First, are suicide bombers "combatants" in the sense of the Geneva Conventions governing the treatment of prisoners of war? Are potential suicide bombers "soldiers" and are these suicide bombers deemed child soldiers? she asked.
"Secondly, one purpose of UN Security Council resolution 1612 is to enter into action plans with military commanders and get child soldiers released. But how do we do that with suicide bombers or potential suicide bombers?" she asked.
Thirdly, those using suicide bombers, such as al Qaeda and others, are the least likely to engage in a dialogue with the United Nations about the release of children, as is done with governments and other insurgent groups accused of recruiting child soldiers.
"Is children the issue on which the United Nations could have a dialogue with Taliban etc... and will the countries permit it?" she said.
"We can only have dialogue with the permission of the government," Coomaraswamy told IPS.
Currently, the government of President Hamid Karzai in Kabul discourages the United Nations or any other international organization from initiating any dialogue with the Taliban.
Last month, two officials, a Briton working for the European Union and an Irish citizen working for the United Nations, were expelled from Afghanistan for holding discussions with the Taliban in violence-hit Helmand Province.
The UN study, which will be the subject of a discussion by the Security Council Feb. 12, says there are still about 13 countries where either governments or insurgent groups are using child soldiers: Burundi, Chad, Colombia, the Democratic Republic of Congo, Burma (Myanmar), Nepal, the Philippines, Somalia, Sri Lanka, Sudan, Uganda, and more lately, Afghanistan and Central African Republic.
On the positive side Cote d'Ivoire has no recent cases of child soldiers, while Sierra Leone and Liberia are no longer on the UN's "list of shame" for using child soldiers.
The United Nations is also making "progress" to demobilise children from armed groups in Uganda, Sri Lanka, Sudan and Burma.
Coomaraswamy said there are an estimated 250,000 to 300,000 child soldiers worldwide. At a press briefing Wednesday, she said the United Nations was also increasingly concerned about the implications of the changing nature of warfare for children.
The study says the United Nations remains "disturbed" by reports of children being used to perpetrate attacks and, in some cases, as human shields by the Taliban and other insurgents in Afghanistan.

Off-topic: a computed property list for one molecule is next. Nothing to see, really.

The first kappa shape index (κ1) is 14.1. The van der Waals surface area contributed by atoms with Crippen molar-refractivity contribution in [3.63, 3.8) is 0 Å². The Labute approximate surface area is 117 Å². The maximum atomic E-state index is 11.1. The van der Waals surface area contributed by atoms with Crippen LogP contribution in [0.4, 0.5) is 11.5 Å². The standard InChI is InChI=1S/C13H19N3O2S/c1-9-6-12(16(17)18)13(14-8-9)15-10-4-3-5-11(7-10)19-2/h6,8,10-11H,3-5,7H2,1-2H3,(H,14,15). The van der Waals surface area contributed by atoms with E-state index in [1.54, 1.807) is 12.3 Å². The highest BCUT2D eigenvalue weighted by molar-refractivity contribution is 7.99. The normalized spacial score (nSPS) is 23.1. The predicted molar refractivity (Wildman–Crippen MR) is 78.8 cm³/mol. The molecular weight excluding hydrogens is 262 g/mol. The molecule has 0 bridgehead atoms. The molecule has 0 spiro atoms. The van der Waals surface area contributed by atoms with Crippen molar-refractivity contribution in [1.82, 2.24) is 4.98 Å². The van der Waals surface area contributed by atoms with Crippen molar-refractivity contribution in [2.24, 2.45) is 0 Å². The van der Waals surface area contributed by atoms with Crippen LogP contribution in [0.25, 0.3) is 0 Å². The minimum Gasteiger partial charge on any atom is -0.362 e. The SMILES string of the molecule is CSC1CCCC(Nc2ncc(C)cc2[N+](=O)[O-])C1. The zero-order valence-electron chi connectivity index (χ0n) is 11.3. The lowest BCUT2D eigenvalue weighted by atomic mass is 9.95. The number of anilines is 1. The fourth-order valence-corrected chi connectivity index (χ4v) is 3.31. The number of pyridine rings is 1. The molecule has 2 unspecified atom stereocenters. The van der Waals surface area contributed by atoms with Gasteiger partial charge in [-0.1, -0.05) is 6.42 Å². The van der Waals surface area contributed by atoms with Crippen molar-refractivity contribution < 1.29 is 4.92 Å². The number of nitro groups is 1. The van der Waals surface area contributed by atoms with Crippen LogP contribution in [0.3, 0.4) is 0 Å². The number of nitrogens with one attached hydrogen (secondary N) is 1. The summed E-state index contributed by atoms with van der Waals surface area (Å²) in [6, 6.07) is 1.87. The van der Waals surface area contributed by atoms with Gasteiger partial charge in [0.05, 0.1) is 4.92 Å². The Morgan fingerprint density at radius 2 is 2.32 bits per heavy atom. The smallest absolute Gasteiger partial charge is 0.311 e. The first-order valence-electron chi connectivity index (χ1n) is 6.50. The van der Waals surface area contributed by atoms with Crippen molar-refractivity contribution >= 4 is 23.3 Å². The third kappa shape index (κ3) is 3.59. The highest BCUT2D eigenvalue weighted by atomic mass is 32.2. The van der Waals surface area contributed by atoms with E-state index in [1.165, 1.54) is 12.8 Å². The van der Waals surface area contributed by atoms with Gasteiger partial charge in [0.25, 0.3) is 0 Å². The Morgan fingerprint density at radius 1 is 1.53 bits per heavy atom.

There have been reports that the Taliban have recruited and used children in their activities, such as suicide attacks.
In February 2007, a boy aged between 12 and 15 years old killed himself and a guard, and injured four civilians in Khost City. Additionally, a 14-year-old boy was caught wearing a suicide vest on his way to assassinate the Khost provincial governor.
In March last year, a 14-year-old boy on a bicycle reportedly detonated his suicide vest on an Iraqi police patrol in central Haditha, killing three policemen.
A new tactic by insurgent groups and militias is also to use children as decoys in suicide car bombings.
In Iraq, the study says, children continue to suffer the most in the ongoing violence.
Providing a list of documented suicide attacks, the report notes that there are as of yet no reliable figures on the number of child casualties, although reports of killing and maiming children are received almost daily.
"Victims of indiscriminate mortar shelling of residential areas or of bomb attacks, the latter often in the form of devastating suicide car bombs, include many children," it says.
Coomaraswamy told reporters the United Nations is also concerned about the attacks on secular schools, particularly in Afghanistan, Iraq and Thailand.
These attacks are motivated primarily by ideology. Between August 2006 and July 2007, there were at least 133 documented incidents of school attacks in Afghanistan, causing the deaths of at least 10.
There have also been deliberate attacks on female students and women teachers, and girls' schools are particularly targeted.
In Afghanistan, insurgents also continue to burn down schools, especially girls' schools, in an effort to intimidate and prevent girls from accessing education.
The UN children's agency UNICEF has estimated that at least 30 percent of Iraqi children are not currently attending school.
A particularly disconcerting incident, spelled out in the UN report, was the deliberate targeting by armed insurgents of the al-Khulud Secondary Girls School in western Baghdad in January last year, resulting in the deaths of five students and 21 injured.
In May and June last year, there were three attacks in Baqubah, possibly against secular education or schooling for girls.
In Thailand, 73 teachers have been killed and more than 100 schools have been burned down, including 11 schools in June last year alone. The attacks are attributed to "armed elements."
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Albion Monitor January
30, 2008 (http://www.albionmonitor.com)
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